The water was removed from TDA-4 and TDA-4 access was stabilized, and work begun to prepare TDA-4 for the receipt of fill material.  Pumping of groundwater into the evaporation ponds was resumed.


Department of Health renewed DMC’s radioactive materials license which continued to allow DMC to import out of state uranium mill tailings for TDA-4 fill material.  An extensive public process preceded license renewal.

2001 Department of Health amended DMC’s radioactive materials license to disallow disposal of off-site uranium mill tailing, to change the reclamation date from 2019 to 2013, to allow the direct disposal of sludge/filtercake from the Midnite Mine water treatment plant into TDA-4, and to require milestones for individual reclamation tasks.  The license amendment process included many public meetings. The Department of Health determined that the groundwater pump-back system in the unlined tailings disposal area was no longer effective in reducing contamination and directed DMC to prepare a Corrective Action Assessment with alternatives for remediation. DMC began groundwater testing to assess the effectiveness of creating a bio-remediation barrier to reduce uranium concentrations.
2003  DMC demolished the mill building and associated facilities, and disposed the debris into TDA-4.
2005  DMC completed major components of the millsite soil cleanup, including contaminated soils along State Highway 231 and the county entrance road. DMC excavated contaminated soils and disposed them into TDA-4.
2008 Following Department of Health approval, DMC ceased the bio-remediation corrective action for the tailings disposal area groundwater contamination. The field-scale assessment results showed that bio-remediation did not reduce contaminants to meet site groundwater protection standards. The Department of Health required DMC to continue monitoring groundwater quality and assessing the tailings disposal area contaminant plume.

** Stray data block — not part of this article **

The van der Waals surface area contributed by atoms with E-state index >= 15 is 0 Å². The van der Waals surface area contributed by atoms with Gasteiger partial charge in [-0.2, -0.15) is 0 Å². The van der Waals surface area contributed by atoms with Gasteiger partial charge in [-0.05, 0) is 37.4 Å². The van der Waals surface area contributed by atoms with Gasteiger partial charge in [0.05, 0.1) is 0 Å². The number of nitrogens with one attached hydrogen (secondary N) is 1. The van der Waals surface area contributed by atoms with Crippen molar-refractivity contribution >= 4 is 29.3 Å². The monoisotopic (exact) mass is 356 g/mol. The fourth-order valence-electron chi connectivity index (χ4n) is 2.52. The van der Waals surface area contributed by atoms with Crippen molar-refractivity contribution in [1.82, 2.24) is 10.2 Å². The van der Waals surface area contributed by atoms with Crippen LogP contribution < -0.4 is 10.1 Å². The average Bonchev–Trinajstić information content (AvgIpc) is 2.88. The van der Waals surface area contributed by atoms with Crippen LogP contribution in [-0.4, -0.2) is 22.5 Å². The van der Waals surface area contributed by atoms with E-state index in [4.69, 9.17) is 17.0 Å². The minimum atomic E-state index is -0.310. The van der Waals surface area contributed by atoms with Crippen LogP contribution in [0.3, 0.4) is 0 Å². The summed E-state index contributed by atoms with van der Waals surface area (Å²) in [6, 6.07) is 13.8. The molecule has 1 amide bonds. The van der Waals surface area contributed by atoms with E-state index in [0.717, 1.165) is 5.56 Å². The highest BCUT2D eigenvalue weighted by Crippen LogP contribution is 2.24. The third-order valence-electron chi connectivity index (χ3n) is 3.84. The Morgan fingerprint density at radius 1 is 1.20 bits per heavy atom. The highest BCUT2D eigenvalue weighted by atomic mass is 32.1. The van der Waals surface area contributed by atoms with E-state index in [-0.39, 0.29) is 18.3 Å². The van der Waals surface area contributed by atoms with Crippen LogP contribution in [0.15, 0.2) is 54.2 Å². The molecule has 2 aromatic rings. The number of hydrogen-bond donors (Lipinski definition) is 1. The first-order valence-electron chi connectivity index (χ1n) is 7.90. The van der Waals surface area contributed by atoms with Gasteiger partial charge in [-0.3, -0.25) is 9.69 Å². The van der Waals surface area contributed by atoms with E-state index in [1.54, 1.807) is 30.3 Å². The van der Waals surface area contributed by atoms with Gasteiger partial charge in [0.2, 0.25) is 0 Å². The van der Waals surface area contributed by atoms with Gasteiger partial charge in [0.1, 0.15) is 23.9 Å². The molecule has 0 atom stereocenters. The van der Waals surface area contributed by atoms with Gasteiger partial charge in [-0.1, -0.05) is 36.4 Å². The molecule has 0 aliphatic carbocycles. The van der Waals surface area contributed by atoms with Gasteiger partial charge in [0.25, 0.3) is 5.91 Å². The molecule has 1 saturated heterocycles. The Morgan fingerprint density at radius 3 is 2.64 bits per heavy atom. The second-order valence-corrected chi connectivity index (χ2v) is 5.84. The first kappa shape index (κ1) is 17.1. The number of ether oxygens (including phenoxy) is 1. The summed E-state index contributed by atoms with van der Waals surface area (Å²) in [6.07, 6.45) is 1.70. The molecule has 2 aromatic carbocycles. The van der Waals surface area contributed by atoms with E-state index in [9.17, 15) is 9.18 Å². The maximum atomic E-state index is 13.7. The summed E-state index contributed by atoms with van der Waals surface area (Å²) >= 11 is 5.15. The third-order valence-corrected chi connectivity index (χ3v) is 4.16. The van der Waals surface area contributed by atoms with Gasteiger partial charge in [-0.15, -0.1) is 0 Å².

2009  DMC discovered groundwater contamination below the ore stockpile area, and initiated characterization studies of the ore stockpile area soil and groundwater.
2010 DMC completed installation of an HDPE liner over TDA-4 to cover the waste placed to date: tailings, mill debris, contaminated soils, water treatment plant sludge from Midnite Mine. 
2013  DMC constructed a new evaporation pond (EP6) with double-lined leak detection and 120-acre-feet capacity, divided into four 30-acre-feet cells. DMC transferred all remaining process water into EP6 and began installing the final cover over the unlined tailings disposal areas (TDAs 1, 2, and 3). 
2014  The Department of Health required that DMC develop a groundwater protection program to address groundwater quality downgradient of the ore stockpile area, that is out of compliance with state standards. The Department of Health amended DMC’s radioactive materials license considering current closure status including terminating Midnite Mine water treatment plant sludge disposal, updating environmental monitoring, incorporating a groundwater protection plan to address groundwater corrective actions for the tailings and ore stockpile areas, and completing the surface reclamation by the end of 2019. DMC continued installing the final cover over the unlined tailings disposal areas (TDAs 1, 2, and 3). 
2015  Most of the surface reclamation - building demolition, soils cleanup, tailings disposal area covering and reclamation, borrow area reclamation and flood diversion - is expected to be completed in 2015. After 2015, activities will include continued evaporation of process water in EP6, post-reclamation monitoring, environmental monitoring, and corrective actions for the two millsite groundwater contaminant plumes.